Marine Le Pen veers further right with start of presidential bid

Front National leader delivers inflammatory speech as candidates begin campaigning

Far-right leader and presidential candidate Marine Le Pen speaking in Lyon on Sunday. Photograph: Michel Euler/AP

Far-right leader and presidential candidate Marine Le Pen speaking in Lyon on Sunday. Photograph: Michel Euler/AP

 

Marine Le Pen, the presidential candidate for the extreme right-wing Front National (FN), veered sharper to the right at the first of her 10 campaign rallies on Sunday.

Polls indicate that Le Pen will lead in the first round of the presidential election on April 23rd, but is likely to be defeated in the May 7th run-off.

Alluding to the scandal over fictitious jobs that has blighted the candidacy of the mainstream conservative candidate and former front-runner François Fillon, Le Pen began by saying that “recent news has provided a striking demonstration: against the right of money, the left of money, I am the candidate of the France, of the people”.

Le Pen thanked British, Italian, Greek and Austrian voters, and Donald Trump, for “showing us the way . . . the awakening of peoples against the oligarchies can become a reality”.

Emboldened by Trump

In recent years, Le Pen had softened her discourse to “undemonise” the FN. But Trump’s victory has emboldened her. Her speech included the radical rhetoric typical of her father Jean-Marie, the party’s founder, and her niece, the parliamentary deputy Marion Maréchal Le Pen.

Le Pen’s vision of a France decimated by the dictates of the EU and immigrants who are either criminals or jihadists echoed Trump’s inaugural address about “carnage” in America.

In one of her most shocking assertions, Le Pen seemed to equate globalisation, and the EU she accuses of fostering it, with radical Islam.

“They have made an ideology of globalisation,” Le Pen said. “Economic globalism that refuses all limits, all regulation . . . and which weakens the nation’s immune system . . . makes it possible for another globalism to be born and grow: Islamic fundamentalism.”

Le Pen boasted of having “designated the enemy . . . these two globalisms that give each other a hand . . . both are working to destroy our nation. These two ideologies want to dominate our country.”

Le Pen blamed the “tyrannical Europist system” for “dragging down our economy, maintaining mass unemployment, imposing their views, their inept directives, their millions of migrants”.

Muslim crackdown

A crackdown on immigration was twinned with a crackdown on Muslims, as when Le Pen promised to enforce total secularism in the public space and in the workplace.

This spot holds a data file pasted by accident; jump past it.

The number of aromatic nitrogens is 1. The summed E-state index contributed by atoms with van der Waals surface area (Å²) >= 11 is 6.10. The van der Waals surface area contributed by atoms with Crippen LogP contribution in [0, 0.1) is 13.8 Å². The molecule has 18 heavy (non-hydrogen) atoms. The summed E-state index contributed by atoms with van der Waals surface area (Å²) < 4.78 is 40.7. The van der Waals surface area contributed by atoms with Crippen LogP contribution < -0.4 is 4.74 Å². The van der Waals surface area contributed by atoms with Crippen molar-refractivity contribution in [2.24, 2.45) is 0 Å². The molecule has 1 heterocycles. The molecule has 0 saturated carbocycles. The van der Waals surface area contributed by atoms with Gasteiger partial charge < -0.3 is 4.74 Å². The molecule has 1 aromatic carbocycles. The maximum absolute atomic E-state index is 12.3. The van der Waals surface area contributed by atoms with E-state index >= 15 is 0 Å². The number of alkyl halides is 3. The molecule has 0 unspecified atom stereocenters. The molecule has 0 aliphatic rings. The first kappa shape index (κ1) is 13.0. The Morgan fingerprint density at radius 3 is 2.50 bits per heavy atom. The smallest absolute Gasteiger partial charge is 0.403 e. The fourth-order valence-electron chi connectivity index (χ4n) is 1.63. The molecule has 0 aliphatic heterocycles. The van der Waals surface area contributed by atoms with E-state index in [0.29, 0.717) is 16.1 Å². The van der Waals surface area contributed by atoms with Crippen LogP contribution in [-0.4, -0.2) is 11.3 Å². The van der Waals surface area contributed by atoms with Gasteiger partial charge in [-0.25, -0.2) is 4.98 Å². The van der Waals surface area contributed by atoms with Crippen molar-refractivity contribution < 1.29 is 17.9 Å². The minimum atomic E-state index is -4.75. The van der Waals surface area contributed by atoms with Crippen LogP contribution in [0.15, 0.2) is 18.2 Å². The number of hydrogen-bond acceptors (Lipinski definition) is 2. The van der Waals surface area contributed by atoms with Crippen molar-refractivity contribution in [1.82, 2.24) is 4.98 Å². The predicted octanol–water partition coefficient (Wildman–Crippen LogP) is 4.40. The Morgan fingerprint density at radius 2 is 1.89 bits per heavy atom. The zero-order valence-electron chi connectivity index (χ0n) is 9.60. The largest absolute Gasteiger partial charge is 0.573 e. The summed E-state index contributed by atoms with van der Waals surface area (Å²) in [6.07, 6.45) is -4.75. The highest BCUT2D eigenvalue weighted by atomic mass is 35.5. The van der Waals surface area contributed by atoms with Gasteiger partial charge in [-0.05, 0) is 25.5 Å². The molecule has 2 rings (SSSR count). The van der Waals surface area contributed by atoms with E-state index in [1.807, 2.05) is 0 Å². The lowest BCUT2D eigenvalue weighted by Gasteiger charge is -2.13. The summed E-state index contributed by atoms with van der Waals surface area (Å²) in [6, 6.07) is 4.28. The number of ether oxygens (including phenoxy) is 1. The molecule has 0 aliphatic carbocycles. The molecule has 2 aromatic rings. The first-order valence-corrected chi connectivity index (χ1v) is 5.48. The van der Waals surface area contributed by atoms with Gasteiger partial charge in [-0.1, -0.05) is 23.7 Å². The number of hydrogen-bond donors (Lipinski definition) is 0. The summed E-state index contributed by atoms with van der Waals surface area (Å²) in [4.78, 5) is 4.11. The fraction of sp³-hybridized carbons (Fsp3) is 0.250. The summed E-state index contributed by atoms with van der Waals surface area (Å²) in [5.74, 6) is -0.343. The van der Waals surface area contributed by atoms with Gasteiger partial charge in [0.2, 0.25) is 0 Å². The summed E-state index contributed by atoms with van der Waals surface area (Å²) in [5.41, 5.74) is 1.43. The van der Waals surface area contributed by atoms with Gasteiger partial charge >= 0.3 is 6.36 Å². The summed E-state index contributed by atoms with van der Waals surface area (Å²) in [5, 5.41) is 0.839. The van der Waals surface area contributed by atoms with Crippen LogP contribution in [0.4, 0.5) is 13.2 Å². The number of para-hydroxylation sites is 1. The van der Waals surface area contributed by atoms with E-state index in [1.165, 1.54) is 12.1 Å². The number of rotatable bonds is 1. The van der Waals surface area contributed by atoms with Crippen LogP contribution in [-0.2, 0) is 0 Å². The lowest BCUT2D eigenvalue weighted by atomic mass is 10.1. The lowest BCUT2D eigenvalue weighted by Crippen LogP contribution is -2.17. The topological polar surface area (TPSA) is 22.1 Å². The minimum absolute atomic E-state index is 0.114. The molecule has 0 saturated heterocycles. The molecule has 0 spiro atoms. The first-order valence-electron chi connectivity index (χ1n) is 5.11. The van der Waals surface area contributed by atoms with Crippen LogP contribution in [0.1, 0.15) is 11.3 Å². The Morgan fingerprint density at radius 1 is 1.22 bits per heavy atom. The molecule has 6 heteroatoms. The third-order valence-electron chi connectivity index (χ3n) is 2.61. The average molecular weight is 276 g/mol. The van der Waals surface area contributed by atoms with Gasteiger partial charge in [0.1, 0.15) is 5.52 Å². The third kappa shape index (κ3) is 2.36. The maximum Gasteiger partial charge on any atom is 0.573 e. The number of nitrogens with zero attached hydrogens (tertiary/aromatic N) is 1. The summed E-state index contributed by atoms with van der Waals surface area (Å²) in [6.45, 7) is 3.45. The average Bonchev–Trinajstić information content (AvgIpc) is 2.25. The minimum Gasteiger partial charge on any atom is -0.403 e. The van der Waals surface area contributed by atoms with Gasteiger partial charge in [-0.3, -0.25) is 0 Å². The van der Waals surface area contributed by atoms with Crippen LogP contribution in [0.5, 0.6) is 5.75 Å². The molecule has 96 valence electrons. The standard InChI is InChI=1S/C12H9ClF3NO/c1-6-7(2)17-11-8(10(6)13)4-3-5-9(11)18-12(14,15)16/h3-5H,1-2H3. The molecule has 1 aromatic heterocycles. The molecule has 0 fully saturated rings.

“When one wants to live in a country, one doesn’t start by violating its laws,” Le Pen said. “One doesn’t start by claiming rights. There will be no laws or values that are not French. If they want to live the way they did back home, let them stay there.”

The Independent candidate Emmanuel Macron, who is running second to Le Pen in polls, preceded her with a large rally, also in Lyon, on Saturday. More than 7,000 people crowded into the auditorium, and thousands more watched the 39 year old on a giant screen outside.

Though Macron was received like a rock star, he is under pressure to define his presidential programme. The EU flag flies at all his meetings.

Alluding to Le Pen, Macron said, “Some claim to speak in the name of the people, but they are merely ventriloquists. They betray fraternity, for they detest faces that do not resemble their own.”

Le Pen, Macron and Jean-Luc Mélenchon, the far-left candidate who also held a rally in Lyon on Sunday, all portray themselves as “anti-system” candidates.

Mélenchon, like Le Pen, speaks scathingly of the ruling “caste” and “oligarchies”.

Macron, like Le Pen, claims the left-right polarisation of France is outdated. “I’m not saying the left and right don’t exist,” he said. “But are these divisions insuperable?”

Balancing act

Economic liberalism combined with a social conscience and ecology are the mainstays of Macron’s balancing act. “We cannot glorify capitalism without trying to limit its excesses,” he said.

Mélenchon, who calls his movement “France unbowed”, created a sensation by appearing simultaneously in Lyon and in a suburb of Paris, via a three-dimensional hologram projected on transparent plastic. Up close, one could see through the Paris version, but from a distance and on television, it looked like magic.

Benoit Hamon, who won the socialist primary a week ago, was officially invested at a 3,000-strong rally in Paris. He and Mélenchon criticised other candidates, but spared each other. If one of them withdraws, the far left stands a chance of facing Le Pen in the run-off.